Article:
Drones can already land autonomously on aircraft carrier decks, but humans control them during taxiing. With piloted aircraft, navy flight-deck marshals use a codified set of hand gestures to instruct them to, for instance, cut their engines, open weapon bay doors or move to a refuelling bay.
To test whether these gestures could be recognised by a computer, Song’s team wrote an algorithm that analyses 3-second clips from a depth-sensing camera trained on a person performing flight-deck gestures. The system recorded body, arm, wrist, hand and finger positions, and was subsequently able to recognise a flight-deck command correctly 76 per cent of the time.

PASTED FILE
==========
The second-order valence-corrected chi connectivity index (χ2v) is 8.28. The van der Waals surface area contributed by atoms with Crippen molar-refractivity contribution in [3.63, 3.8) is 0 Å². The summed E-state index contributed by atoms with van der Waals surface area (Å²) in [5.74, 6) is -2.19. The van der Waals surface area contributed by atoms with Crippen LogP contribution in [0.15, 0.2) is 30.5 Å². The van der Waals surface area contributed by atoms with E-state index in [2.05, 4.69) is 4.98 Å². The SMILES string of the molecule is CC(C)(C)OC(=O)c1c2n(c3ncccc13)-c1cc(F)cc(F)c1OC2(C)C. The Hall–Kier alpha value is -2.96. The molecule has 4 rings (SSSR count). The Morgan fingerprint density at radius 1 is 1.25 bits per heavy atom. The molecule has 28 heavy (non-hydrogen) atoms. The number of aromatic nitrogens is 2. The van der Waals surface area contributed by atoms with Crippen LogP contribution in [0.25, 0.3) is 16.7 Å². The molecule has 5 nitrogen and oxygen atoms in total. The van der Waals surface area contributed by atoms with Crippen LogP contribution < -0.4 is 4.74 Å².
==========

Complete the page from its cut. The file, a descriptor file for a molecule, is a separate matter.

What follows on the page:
The team says it is now working on improving recognition levels. The research will appear in a forthcoming issue of ACM Transactions on Interactive Intelligent Systems.
“I can’t see why this wouldn’t work ultimately,” says Peter van Blyenburgh, head of UVS International, a drone trade group. “The gestures are clearly defined – an image sensor should be able to pick them up.”
The MIT team isn’t the only one interested in gesture-controlled drones. In 2009, aerospace firm Boeing, based in Chicago, filed a patent on the idea of controlling squadrons of unmanned aircraft using human gestures.
That would mean a pilot on the ground covered in motion sensors could control a drone swarm flying overhead.
Paul Marks, New Scientist